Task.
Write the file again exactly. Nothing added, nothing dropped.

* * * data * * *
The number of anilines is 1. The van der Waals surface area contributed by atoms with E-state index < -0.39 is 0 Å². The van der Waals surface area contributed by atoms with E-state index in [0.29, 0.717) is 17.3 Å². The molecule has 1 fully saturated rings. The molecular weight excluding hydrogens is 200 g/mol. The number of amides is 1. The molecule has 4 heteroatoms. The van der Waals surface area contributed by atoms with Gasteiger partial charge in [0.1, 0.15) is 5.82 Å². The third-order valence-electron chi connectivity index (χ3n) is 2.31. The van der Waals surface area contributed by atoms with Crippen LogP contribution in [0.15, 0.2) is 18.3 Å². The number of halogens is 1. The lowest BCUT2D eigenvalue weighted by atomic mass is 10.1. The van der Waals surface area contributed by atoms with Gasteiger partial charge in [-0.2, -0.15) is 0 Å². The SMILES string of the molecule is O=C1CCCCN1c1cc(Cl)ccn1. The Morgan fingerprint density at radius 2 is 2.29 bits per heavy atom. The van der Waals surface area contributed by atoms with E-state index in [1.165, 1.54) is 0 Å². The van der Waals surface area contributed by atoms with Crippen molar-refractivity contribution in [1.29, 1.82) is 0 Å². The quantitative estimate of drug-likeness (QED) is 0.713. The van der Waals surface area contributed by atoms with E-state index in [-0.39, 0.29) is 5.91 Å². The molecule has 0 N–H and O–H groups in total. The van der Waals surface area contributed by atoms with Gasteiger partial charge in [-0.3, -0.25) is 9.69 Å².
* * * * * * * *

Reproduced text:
The number of anilines is 1. The van der Waals surface area contributed by atoms with E-state index < -0.39 is 0 Å². The van der Waals surface area contributed by atoms with E-state index in [0.29, 0.717) is 17.3 Å². The molecule has 1 fully saturated rings. The molecular weight excluding hydrogens is 200 g/mol. The number of amides is 1. The molecule has 4 heteroatoms. The van der Waals surface area contributed by atoms with Gasteiger partial charge in [0.1, 0.15) is 5.82 Å². The third-order valence-electron chi connectivity index (χ3n) is 2.31. The van der Waals surface area contributed by atoms with Crippen LogP contribution in [0.15, 0.2) is 18.3 Å². The number of halogens is 1. The lowest BCUT2D eigenvalue weighted by atomic mass is 10.1. The van der Waals surface area contributed by atoms with Gasteiger partial charge in [-0.2, -0.15) is 0 Å². The SMILES string of the molecule is O=C1CCCCN1c1cc(Cl)ccn1. The Morgan fingerprint density at radius 2 is 2.29 bits per heavy atom. The van der Waals surface area contributed by atoms with E-state index in [1.165, 1.54) is 0 Å². The van der Waals surface area contributed by atoms with Crippen molar-refractivity contribution in [1.29, 1.82) is 0 Å². The quantitative estimate of drug-likeness (QED) is 0.713. The van der Waals surface area contributed by atoms with E-state index in [-0.39, 0.29) is 5.91 Å². The molecule has 0 N–H and O–H groups in total. The van der Waals surface area contributed by atoms with Gasteiger partial charge in [-0.3, -0.25) is 9.69 Å².